Tuesday, January 31, 2012

Barnard 68 Bok globule

Barnard 68. Dark absorption nebula 
Molecular cloud in the constellation of Ophiuchus
APOD 29.1. 2012

Barnard 68 molecular cloud is only 500 light-years away and therefore the hydrogen in it is dense enough to block all visible spectrum starlight coming from behind it. It looks like a black hole. The name is from the catalogue of 350 dark clouds created by the American astronomer Edward Emerson Barnard (1857–1923). The cloud has the estimated mass of two suns and is about half light-year across.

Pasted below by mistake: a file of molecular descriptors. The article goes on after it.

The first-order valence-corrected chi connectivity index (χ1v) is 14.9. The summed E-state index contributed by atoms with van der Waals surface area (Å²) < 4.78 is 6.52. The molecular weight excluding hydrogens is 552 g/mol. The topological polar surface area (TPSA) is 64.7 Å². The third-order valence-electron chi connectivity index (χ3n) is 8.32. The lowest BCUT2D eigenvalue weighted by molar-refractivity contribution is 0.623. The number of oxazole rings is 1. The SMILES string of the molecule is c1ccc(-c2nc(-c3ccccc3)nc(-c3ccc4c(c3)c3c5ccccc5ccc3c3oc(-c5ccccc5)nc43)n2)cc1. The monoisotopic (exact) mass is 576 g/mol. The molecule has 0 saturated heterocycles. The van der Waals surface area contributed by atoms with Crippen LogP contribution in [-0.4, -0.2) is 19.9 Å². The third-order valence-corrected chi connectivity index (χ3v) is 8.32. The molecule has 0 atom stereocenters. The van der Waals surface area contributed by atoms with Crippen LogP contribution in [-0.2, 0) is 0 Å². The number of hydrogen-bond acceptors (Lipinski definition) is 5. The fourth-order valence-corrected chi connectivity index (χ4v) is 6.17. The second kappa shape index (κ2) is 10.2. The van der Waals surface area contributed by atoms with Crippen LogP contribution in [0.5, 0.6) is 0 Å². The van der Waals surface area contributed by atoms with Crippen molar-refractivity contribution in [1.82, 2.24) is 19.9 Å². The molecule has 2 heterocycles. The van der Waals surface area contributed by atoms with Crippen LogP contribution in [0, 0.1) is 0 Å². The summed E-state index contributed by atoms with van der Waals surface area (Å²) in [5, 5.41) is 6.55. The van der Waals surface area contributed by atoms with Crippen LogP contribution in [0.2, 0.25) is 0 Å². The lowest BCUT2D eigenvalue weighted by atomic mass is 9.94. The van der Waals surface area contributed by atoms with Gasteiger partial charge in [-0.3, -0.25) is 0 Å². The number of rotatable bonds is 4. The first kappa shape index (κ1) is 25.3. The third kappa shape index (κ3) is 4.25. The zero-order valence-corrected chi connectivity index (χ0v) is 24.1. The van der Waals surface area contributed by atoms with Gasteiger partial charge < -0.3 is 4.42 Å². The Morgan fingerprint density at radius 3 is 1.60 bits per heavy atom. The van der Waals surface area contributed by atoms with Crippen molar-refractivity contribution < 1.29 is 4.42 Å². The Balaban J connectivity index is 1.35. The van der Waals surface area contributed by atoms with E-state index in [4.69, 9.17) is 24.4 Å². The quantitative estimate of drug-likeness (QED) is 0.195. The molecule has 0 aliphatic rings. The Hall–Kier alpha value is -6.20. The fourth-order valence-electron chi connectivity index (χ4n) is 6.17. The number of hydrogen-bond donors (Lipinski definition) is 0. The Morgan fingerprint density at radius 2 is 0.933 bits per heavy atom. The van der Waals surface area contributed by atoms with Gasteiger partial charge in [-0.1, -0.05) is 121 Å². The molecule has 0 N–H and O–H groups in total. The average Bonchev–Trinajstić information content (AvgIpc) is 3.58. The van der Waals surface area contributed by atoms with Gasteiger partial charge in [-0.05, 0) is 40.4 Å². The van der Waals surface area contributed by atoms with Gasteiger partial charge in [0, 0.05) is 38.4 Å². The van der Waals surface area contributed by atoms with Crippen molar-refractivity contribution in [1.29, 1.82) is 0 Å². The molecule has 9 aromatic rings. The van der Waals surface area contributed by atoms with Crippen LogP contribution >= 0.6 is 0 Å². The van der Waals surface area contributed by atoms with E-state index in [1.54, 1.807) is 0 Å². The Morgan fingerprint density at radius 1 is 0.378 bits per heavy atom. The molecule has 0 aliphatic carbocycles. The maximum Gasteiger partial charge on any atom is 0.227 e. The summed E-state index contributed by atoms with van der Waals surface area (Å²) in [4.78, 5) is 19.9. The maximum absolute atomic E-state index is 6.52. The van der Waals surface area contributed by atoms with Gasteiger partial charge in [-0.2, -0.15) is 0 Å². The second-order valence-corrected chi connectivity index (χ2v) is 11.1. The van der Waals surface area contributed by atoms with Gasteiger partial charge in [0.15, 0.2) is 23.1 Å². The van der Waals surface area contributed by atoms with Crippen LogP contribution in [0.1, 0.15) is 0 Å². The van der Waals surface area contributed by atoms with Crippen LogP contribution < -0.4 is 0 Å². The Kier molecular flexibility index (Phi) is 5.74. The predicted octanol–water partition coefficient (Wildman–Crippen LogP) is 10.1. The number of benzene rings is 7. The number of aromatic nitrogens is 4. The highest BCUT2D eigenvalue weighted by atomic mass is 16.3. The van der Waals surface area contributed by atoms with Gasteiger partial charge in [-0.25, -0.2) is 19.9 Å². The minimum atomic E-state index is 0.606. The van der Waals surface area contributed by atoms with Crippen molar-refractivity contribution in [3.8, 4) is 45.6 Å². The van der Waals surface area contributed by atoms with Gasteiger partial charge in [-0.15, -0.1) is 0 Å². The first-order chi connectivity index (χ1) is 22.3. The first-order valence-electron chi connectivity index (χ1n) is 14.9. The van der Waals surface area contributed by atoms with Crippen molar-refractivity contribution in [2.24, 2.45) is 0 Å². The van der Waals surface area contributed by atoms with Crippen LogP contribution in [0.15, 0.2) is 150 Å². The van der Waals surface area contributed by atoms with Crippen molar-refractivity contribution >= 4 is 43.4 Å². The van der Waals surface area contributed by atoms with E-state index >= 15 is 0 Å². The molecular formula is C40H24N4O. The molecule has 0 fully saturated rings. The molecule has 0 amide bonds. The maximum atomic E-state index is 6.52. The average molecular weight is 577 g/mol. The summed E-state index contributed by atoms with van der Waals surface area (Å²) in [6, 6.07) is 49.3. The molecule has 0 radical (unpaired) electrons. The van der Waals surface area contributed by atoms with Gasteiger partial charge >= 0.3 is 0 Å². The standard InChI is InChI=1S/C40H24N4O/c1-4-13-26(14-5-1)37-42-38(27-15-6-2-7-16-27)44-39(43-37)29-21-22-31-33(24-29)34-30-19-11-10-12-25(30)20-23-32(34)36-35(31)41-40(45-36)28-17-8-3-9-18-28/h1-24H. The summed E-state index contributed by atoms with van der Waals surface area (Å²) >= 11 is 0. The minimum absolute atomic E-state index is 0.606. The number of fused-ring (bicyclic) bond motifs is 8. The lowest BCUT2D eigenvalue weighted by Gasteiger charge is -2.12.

Bok globule
Barnard 68 is a small molecular cloud and thus a very small Bok globule.

Bok globules are dark clouds of dense cosmic dust and gas in which star formation sometimes takes place. Bok globules are found within H II regions, and typically have a mass of about 2 to 50 solar masses contained within a region about a light year or so across (about 4.5 × 1047 m³, see Orders of magnitude (volume)). They contain molecular hydrogen (H2), carbon oxides and helium, and around 1% (by mass) of silicate dust. Bok globules most commonly result in the formation of double or multiple star systems.

 See APOD 12.6.2012 for a fascinating color image of Thackeray's globules IC 2944 taken by the 4-m Victor Blanco telescope at Cerro Tololo Inter-American ObservatoryChile.

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